at the previous entry, remember that in the 1980’s there was a small class of people like me busy telling everyone that they knew that:
– Computers were going to be everywhere
– And they were being taught to communicate with one another
– And this would result in something called “networks”
– And eventually we would live our lives through them
And in the 1980’s, people made fun of the idea, told us that it was gibberish, told us that nobody cared about computers, computers were calculators for a few science geeks, they would always be too expensive, too arcade, and most of all too cold, unfriendly, and useless for normal people to pay any attention to them.
More to the point, they said, computers don’t “communicate,” they don’t “talk” to each other, and even if they did, so what, it would be in “computerese” and these “conversations” wouldn’t have any interest for humans.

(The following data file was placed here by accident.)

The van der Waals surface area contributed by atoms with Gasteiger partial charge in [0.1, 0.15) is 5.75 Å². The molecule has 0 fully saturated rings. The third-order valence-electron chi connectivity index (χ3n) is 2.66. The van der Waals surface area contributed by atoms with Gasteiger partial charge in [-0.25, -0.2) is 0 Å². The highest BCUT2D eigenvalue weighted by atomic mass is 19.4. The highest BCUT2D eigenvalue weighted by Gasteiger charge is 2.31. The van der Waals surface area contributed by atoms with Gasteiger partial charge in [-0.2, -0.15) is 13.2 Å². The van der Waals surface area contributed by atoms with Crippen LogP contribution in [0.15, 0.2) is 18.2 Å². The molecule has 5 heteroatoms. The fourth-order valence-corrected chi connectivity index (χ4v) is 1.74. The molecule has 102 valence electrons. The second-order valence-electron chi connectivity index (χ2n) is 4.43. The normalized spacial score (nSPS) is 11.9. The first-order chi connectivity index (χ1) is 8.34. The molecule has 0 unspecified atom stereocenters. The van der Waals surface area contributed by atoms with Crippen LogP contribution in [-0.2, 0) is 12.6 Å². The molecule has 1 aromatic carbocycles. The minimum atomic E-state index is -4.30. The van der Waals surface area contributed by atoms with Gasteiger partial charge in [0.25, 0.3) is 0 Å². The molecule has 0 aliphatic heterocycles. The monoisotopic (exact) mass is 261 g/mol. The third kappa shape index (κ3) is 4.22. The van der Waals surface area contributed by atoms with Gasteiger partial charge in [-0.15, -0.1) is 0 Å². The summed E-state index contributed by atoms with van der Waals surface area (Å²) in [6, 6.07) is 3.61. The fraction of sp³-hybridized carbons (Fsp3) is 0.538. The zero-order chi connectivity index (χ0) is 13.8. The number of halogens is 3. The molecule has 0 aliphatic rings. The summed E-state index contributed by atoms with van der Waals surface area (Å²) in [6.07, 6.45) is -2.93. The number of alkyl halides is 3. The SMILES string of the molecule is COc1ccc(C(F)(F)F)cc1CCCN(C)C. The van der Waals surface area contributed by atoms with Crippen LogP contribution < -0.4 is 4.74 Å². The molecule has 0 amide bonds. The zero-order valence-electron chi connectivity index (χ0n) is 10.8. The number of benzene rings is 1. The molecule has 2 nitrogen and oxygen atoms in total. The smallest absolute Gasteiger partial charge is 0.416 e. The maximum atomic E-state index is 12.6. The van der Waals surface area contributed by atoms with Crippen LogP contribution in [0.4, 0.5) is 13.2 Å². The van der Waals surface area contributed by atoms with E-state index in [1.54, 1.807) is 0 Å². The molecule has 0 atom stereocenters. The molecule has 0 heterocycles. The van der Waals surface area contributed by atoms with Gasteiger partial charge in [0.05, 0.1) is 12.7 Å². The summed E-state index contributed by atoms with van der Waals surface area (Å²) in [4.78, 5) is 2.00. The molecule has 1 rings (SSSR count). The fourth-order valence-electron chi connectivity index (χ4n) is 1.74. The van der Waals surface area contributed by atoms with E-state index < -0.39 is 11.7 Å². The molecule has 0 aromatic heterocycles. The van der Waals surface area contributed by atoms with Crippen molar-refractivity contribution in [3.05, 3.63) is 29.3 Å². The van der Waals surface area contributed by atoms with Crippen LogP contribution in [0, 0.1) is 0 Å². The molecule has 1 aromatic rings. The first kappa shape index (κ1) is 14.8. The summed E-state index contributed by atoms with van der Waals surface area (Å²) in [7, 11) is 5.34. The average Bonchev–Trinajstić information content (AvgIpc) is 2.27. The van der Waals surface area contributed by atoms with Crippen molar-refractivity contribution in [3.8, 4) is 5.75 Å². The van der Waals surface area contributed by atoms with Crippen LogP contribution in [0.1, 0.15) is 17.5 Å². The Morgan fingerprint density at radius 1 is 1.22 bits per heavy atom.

Now, of course, computers run most of the economy, science, medicine, and politics with their conversations, and they make a huge number of the decisions—witness the latest “scandal” in which the general public apparently realized for the first time that the Goldman Sachs “employees” responsible for the vast majority of their profits are their autonomous computers and the trades that they make, without any direct human intervention.
All of this by way of saying to the public: you were wrong before, and the world that you could not imagine is here today, and you take it for granted. The same will happen again, and the change this time will be much bigger than the last.